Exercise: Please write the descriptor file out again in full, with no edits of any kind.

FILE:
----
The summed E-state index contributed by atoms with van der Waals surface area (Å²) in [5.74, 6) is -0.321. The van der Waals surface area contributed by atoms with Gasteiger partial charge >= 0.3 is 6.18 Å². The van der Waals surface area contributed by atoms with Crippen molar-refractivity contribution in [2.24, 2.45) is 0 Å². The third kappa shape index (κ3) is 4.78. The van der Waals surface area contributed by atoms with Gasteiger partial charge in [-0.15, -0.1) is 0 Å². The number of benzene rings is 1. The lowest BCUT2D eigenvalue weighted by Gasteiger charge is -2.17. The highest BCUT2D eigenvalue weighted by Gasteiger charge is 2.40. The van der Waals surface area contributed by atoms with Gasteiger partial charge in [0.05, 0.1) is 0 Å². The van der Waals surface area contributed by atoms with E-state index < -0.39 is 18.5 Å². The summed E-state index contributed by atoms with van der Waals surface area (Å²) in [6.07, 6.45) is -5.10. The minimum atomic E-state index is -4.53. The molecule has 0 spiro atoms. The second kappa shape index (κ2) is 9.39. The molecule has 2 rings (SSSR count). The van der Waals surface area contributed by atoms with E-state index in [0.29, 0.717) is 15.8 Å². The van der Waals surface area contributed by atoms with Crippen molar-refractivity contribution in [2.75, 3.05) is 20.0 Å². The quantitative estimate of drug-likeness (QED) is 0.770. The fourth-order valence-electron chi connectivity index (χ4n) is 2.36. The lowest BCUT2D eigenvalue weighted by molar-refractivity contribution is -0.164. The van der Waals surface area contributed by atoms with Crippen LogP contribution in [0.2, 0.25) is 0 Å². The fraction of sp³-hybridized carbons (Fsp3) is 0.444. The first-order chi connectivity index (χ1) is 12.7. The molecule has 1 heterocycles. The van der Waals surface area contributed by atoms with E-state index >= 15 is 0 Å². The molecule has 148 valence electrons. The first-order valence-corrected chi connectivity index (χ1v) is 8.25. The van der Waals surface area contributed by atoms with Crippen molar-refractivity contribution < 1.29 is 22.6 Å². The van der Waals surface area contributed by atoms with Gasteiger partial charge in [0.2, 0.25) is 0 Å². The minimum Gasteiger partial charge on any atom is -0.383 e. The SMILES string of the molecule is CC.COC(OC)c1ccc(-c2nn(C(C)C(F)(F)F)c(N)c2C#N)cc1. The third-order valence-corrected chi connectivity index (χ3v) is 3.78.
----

The summed E-state index contributed by atoms with van der Waals surface area (Å²) in [5.74, 6) is -0.321. The van der Waals surface area contributed by atoms with Gasteiger partial charge >= 0.3 is 6.18 Å². The van der Waals surface area contributed by atoms with Crippen molar-refractivity contribution in [2.24, 2.45) is 0 Å². The third kappa shape index (κ3) is 4.78. The van der Waals surface area contributed by atoms with Gasteiger partial charge in [-0.15, -0.1) is 0 Å². The number of benzene rings is 1. The lowest BCUT2D eigenvalue weighted by Gasteiger charge is -2.17. The highest BCUT2D eigenvalue weighted by Gasteiger charge is 2.40. The van der Waals surface area contributed by atoms with Gasteiger partial charge in [0.05, 0.1) is 0 Å². The van der Waals surface area contributed by atoms with E-state index < -0.39 is 18.5 Å². The summed E-state index contributed by atoms with van der Waals surface area (Å²) in [6.07, 6.45) is -5.10. The minimum atomic E-state index is -4.53. The molecule has 0 spiro atoms. The second kappa shape index (κ2) is 9.39. The molecule has 2 rings (SSSR count). The van der Waals surface area contributed by atoms with E-state index in [0.29, 0.717) is 15.8 Å². The van der Waals surface area contributed by atoms with Crippen molar-refractivity contribution in [2.75, 3.05) is 20.0 Å². The quantitative estimate of drug-likeness (QED) is 0.770. The fourth-order valence-electron chi connectivity index (χ4n) is 2.36. The lowest BCUT2D eigenvalue weighted by molar-refractivity contribution is -0.164. The van der Waals surface area contributed by atoms with Crippen LogP contribution in [0.2, 0.25) is 0 Å². The fraction of sp³-hybridized carbons (Fsp3) is 0.444. The first-order chi connectivity index (χ1) is 12.7. The molecule has 1 heterocycles. The van der Waals surface area contributed by atoms with E-state index >= 15 is 0 Å². The molecule has 148 valence electrons. The first-order valence-corrected chi connectivity index (χ1v) is 8.25. The van der Waals surface area contributed by atoms with Crippen molar-refractivity contribution < 1.29 is 22.6 Å². The van der Waals surface area contributed by atoms with Gasteiger partial charge in [0.2, 0.25) is 0 Å². The minimum Gasteiger partial charge on any atom is -0.383 e. The SMILES string of the molecule is CC.COC(OC)c1ccc(-c2nn(C(C)C(F)(F)F)c(N)c2C#N)cc1. The third-order valence-corrected chi connectivity index (χ3v) is 3.78.